Friday, February 23, 1996
Losing things shows what really matters

The Cincinnati Enquirer

The mother and father stare at the TV screen and cry in silence.

They are watching a home video of the five-alarm fire that left them and 31 other families homeless six months ago when lightning struck the Georgetown East Apartments in Mount Carmel.

As the tape plays, Lucretia and David Colding's three little boys play with their favorite Christmas toys, a set of fire trucks. The couple sits tensely on the edge of the couch, reliving the nightmarish scenes of orange flames licking from the windows of the boys' bedroom. They remember the firemen. The heat. The rain. The hoses.

Lucretia calls it a stubborn fire. Nothing anyone did could put it out.

David talks about his family's luck. Everyone got out alive.

Not wanting to sound ungrateful, however, he admits he tires of being reminded of that.

For weeks after the fire, people would tell him: ''You're so lucky. Everybody's alive.''

But David, painfully aware he had no renter's insurance, could only nod and say, ''Yeah.'' Deep down, he wanted to scream: ''Yeah. We ARE lucky. But we still lost everything!''

Back to life

David has kept that thought inside him for six months. On this chilly February night, he lets it out. Without guilt. Just relief.

He sits back on his new couch and calmly watches the video as it shows the roof caving in on the fire-gutted apartment the family called home for five years.

The couch is identical to the one lost in the fire. Like many pieces of furniture in the Coldings' new apartment, it was replaced by the Red Cross and donations from family, friends and neighborhood churches. The Red Cross also paid for the family's food and lodging in a motel for 10 days until a place to live was found.

The Coldings - the mother and father, their three young sons, 7-year-old Trevor, 5-year-old Sebastian and 3-year-old Cameron, and the family teen-ager, 15-year-old Derek - were just one of 923 disaster-struck families helped by the Red Cross' Cincinnati chapter in 1995.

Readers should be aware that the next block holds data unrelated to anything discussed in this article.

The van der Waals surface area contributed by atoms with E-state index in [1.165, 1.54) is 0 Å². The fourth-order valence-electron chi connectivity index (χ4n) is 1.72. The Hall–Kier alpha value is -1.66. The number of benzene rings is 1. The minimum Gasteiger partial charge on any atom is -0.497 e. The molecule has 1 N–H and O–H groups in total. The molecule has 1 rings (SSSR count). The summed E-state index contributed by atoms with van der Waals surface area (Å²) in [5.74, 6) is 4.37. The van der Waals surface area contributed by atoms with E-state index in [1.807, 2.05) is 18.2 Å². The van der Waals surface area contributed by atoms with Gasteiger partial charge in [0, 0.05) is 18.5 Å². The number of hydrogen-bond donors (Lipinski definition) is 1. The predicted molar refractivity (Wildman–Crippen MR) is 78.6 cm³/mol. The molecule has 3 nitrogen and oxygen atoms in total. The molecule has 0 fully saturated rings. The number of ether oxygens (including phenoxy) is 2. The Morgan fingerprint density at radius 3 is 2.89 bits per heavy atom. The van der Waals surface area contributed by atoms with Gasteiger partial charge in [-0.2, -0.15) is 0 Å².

With floods, fires, winter storms and sub-zero temperatures spoiling the new year's opening weeks, the Red Cross has already helped 442 area families in 1996.

As the Coldings watch the video, Sebastian walks up to the set and points to the fire. ''I didn't want my Barney to get burnt.''

The fate of a purple dinosaur shatters the quiet tension in the room.

Tears roll down Lucretia's cheeks as she reaches for a Kleenex. David, his eyes still fixed on the fire scene, stretches the sleeve of his T-shirt to wipe his eyes.

Is the assistant manager of an auto body shop crying, or does he just have something in each eye? ''I'm not sure yet,'' he says, half crying, half laughing.

Why them?

Usually, the story on these hard-hit families covers them searching the rubble for mementos on the morning after the night before. TV crews shove cameras and microphones into frightened faces. Someone asks, ''How does it feel?'' Then they disappear to cover another disaster.

The victims are left behind to put their lives back together. First, they must find a place to live.

The Coldings were lucky. They found a year-old apartment one week after the fire. Before the family moved in, the Red Cross provided the first month's rent and security deposit as well as pots and pans and bed linens.

The kids were enrolled in new schools. And, everybody had to get used to living a 20-minute drive from the old home.

The family recovered some prized possessions and learned to get along without others. Before the fire, Lucretia had made two sets of some of her babies' photos. She sent the duplicates to her mother. Now, she's copying the copies.

David's custom-made bass guitar did not survive the fire. Citing changed priorities, he's in no hurry to replace it.

Six months after the roof caved in on their lives, the Coldings feel lucky. While continuing to restock the items needed for life, they've found something special at the back of the shelf. Lucretia says it's a lesson the fire taught them:

''You are basing too much of yourself on things instead of who you are.''

Cliff Radel's column appears in The Enquirer Monday, Wednesday and Friday. Available to speak to groups. Tips and comments most welcome. Call 768-8379 or fax to 768-8340.